Today we had a bit of an urban fix on San Cristobal, in the small town of 7,000 Puerto Baquerizo. It is the capital of the Galapagos. Because the politicians, such as they are, are gathered here, the roads are in better repair and there is more going on here than its small size would suggest. This is the town where we left on our Galapagos sail twenty years ago and many boat tours still originate here. Tour operators in town sell extra seats on the tourists boats for a bargain price, a good deal for those who have time to wait for a deal.
At the Interpretation Center we learned a bit about the human history of the islands. Many people came here to make their fortune over the years, but few succeeded. About 2,000 Norwegians came over with pre-fab homes to a spot advertised to them as sunny and tropical. Most of them didn’t last a year. Prisoners from the mainland were sent here to do their time. Some worked as virtual slaves on small sugar plantations. They didn’t last long either. Its’s hard to make a go of it, when you are so isolated from the rest of the world in those pre-internet days.
We stopped at a cafe and tried to do a bit of internet ourselves. It was robust enough to download email, but I couldn’t upload one photograph to this blog. Our crew members are all on their cell phones: starved for news and information just like we are after a few days off of the grid.
In the afternoon we motored to Cerro Brujo, one of the nicest beaches in the Galapagos according to our guide book. The sand felt like powdered sugar and the beach was much longer than we had time to walk. The water is a vivid aquamarine, much like we have loved in the Caribbean. Every so often we came upon a few sea lions who were also enjoying the sand and sunshine. Aa always they didn’t seem to give a hoot how close we got to them, but we always give them a wide berth just in case.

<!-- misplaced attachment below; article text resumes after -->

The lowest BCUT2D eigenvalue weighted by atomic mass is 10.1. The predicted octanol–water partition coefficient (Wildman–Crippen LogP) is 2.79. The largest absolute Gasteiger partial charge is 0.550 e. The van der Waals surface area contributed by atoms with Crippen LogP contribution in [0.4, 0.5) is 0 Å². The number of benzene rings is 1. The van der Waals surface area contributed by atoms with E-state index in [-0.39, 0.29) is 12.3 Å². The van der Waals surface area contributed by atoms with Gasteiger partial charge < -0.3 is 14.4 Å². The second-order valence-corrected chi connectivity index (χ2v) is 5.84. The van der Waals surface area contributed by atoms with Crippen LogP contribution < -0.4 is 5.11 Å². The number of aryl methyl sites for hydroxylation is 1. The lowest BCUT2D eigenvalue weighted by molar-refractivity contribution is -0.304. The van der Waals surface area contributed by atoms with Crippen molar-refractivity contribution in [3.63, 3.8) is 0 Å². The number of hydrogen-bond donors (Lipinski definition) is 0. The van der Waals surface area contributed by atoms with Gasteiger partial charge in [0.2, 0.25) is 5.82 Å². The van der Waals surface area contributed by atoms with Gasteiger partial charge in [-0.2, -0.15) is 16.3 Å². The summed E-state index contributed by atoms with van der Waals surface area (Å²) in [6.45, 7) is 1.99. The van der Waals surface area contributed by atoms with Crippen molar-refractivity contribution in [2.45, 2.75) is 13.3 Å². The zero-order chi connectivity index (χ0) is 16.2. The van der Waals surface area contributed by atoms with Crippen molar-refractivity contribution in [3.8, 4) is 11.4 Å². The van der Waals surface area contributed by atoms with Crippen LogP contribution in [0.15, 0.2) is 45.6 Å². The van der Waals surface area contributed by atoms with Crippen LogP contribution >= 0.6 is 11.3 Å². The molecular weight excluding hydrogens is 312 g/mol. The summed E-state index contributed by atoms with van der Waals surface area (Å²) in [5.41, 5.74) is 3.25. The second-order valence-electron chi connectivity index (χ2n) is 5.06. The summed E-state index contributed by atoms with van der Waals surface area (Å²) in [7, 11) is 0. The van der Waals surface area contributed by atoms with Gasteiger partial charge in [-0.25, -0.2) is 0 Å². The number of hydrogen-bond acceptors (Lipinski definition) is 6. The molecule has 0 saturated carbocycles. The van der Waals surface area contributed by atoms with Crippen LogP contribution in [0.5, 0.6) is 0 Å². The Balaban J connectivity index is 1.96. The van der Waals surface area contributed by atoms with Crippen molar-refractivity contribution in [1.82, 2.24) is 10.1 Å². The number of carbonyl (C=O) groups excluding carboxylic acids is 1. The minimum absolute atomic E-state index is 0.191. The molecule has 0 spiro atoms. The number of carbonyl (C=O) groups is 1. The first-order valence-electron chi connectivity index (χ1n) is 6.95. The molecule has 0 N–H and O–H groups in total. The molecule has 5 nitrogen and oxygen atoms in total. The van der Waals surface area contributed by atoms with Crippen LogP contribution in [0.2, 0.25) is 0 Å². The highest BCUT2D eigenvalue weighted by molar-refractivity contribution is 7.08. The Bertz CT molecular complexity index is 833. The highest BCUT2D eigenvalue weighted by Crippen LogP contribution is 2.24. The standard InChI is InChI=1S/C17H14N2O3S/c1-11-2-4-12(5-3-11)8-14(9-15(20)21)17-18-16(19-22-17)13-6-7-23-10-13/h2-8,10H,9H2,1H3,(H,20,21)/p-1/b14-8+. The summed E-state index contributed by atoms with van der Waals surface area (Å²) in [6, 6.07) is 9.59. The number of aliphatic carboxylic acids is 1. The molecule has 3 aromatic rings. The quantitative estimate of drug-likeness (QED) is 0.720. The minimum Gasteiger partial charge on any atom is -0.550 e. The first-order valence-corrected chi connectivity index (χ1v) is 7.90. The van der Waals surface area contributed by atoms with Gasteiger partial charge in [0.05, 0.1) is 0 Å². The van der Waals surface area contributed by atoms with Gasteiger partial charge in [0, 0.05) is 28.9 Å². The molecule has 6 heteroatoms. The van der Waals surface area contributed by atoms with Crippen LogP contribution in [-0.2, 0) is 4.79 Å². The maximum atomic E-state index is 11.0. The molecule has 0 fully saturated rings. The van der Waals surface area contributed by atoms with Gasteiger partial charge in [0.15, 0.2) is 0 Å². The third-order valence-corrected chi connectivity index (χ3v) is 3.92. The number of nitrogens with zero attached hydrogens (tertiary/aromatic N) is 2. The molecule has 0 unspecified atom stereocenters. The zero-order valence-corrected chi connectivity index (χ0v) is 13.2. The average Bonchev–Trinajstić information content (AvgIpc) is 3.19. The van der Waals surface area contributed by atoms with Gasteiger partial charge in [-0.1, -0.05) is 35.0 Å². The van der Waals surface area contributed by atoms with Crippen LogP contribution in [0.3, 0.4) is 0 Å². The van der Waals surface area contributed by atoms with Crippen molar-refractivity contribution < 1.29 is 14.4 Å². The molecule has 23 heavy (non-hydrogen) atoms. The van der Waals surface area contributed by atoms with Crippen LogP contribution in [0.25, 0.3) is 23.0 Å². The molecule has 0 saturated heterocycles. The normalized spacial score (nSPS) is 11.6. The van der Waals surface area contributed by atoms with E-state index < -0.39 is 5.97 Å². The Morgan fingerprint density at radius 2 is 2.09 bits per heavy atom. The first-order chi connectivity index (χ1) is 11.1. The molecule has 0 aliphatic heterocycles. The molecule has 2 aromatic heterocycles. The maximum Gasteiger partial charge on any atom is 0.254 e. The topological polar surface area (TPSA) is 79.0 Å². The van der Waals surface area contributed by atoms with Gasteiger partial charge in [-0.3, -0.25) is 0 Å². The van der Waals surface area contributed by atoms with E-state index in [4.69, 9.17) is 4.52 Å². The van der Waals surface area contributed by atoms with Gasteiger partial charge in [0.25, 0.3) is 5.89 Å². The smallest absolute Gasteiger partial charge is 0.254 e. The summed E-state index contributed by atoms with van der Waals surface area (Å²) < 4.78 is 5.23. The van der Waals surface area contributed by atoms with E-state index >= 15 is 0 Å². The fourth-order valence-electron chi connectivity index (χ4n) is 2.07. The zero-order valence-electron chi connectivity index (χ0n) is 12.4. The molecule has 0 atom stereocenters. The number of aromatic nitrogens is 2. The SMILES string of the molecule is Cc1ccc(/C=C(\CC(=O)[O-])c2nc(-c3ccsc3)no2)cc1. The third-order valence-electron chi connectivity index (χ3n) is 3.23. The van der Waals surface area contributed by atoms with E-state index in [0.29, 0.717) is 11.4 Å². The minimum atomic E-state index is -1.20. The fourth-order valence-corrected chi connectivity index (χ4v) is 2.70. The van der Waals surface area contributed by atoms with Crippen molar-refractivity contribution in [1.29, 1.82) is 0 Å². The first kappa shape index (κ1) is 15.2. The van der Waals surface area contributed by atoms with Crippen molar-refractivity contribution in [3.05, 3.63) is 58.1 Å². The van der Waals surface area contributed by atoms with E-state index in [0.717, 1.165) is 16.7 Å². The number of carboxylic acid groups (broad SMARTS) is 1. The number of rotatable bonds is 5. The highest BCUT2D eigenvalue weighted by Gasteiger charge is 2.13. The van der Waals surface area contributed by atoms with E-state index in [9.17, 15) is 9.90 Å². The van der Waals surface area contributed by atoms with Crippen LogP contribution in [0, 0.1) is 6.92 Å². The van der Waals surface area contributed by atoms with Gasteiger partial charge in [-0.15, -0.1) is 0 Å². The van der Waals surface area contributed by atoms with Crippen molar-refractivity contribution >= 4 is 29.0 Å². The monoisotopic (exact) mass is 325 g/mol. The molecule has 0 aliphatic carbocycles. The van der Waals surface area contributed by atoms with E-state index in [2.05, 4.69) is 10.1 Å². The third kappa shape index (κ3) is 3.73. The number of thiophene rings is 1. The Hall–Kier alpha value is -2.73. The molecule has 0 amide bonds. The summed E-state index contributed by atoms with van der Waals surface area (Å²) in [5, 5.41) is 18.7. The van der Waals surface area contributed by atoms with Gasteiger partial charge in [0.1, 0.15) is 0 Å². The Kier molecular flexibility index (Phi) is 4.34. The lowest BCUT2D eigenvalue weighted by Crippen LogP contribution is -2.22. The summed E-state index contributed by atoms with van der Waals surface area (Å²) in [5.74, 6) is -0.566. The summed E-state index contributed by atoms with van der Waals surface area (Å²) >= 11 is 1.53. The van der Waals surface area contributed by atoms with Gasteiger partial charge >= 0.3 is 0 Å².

There are many scenic rock formations around here, remnants from an explosive time. There are many volcanoes in the Galapagos Island chain that are still erupting regularly and building Isabella, the biggest island so far (during this millennia). Needless to say, we are going nowhere near those.
After boarding the mother ship we sailed slowly around Kicker Rock sipping a local rum specialty as the setting rays of the sun shone on its rough and jagged sides. The local name of this formation means sleeping lion, because of its shape. It is an imposing, vertical, sheer-walled tuff cone that has been eroded in half. Last time we were here our boat was allowed sail through the space between the two sides of the formation. Today it’s no longer allowed; someone slightly too large must have tried to sail through and gotten stuck on the sides. As we sailed we were followed for hours by frigate birds, who soared on the currents we generated and barely moved a muscle. We continue to be amazed at how comfortable the birds are around us. They allow us to come much closer than you ever come in the real world and sometimes initiate the contact.